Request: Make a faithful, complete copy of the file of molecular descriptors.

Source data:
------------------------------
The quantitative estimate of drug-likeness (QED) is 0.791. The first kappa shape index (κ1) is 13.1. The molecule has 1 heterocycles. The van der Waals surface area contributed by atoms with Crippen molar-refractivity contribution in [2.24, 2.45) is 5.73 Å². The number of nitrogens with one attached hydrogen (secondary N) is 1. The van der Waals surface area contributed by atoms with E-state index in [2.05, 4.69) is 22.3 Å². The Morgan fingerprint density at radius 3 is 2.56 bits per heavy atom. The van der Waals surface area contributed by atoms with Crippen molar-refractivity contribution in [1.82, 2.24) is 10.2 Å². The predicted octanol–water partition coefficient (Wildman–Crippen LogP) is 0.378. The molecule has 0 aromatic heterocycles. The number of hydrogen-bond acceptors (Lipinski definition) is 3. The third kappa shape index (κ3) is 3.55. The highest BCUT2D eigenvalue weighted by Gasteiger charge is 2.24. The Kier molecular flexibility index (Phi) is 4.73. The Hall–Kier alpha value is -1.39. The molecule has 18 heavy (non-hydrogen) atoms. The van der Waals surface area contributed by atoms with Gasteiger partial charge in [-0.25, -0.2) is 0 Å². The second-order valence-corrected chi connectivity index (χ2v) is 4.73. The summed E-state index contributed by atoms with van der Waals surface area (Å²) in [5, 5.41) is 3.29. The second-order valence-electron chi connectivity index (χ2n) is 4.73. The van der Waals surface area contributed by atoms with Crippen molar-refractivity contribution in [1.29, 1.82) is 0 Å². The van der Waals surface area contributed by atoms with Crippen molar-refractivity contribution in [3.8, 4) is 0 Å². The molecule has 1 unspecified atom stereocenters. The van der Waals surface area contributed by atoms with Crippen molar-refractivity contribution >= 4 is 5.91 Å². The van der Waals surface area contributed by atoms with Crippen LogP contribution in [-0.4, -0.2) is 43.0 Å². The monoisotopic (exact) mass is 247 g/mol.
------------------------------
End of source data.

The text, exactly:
The quantitative estimate of drug-likeness (QED) is 0.791. The first kappa shape index (κ1) is 13.1. The molecule has 1 heterocycles. The van der Waals surface area contributed by atoms with Crippen molar-refractivity contribution in [2.24, 2.45) is 5.73 Å². The number of nitrogens with one attached hydrogen (secondary N) is 1. The van der Waals surface area contributed by atoms with E-state index in [2.05, 4.69) is 22.3 Å². The Morgan fingerprint density at radius 3 is 2.56 bits per heavy atom. The van der Waals surface area contributed by atoms with Crippen molar-refractivity contribution in [1.82, 2.24) is 10.2 Å². The predicted octanol–water partition coefficient (Wildman–Crippen LogP) is 0.378. The molecule has 0 aromatic heterocycles. The number of hydrogen-bond acceptors (Lipinski definition) is 3. The third kappa shape index (κ3) is 3.55. The highest BCUT2D eigenvalue weighted by Gasteiger charge is 2.24. The Kier molecular flexibility index (Phi) is 4.73. The Hall–Kier alpha value is -1.39. The molecule has 18 heavy (non-hydrogen) atoms. The van der Waals surface area contributed by atoms with Gasteiger partial charge in [-0.25, -0.2) is 0 Å². The second-order valence-corrected chi connectivity index (χ2v) is 4.73. The summed E-state index contributed by atoms with van der Waals surface area (Å²) in [5, 5.41) is 3.29. The second-order valence-electron chi connectivity index (χ2n) is 4.73. The van der Waals surface area contributed by atoms with Crippen molar-refractivity contribution in [1.29, 1.82) is 0 Å². The van der Waals surface area contributed by atoms with Crippen molar-refractivity contribution in [3.8, 4) is 0 Å². The molecule has 1 unspecified atom stereocenters. The van der Waals surface area contributed by atoms with Crippen molar-refractivity contribution >= 4 is 5.91 Å². The van der Waals surface area contributed by atoms with Crippen LogP contribution in [-0.4, -0.2) is 43.0 Å². The monoisotopic (exact) mass is 247 g/mol.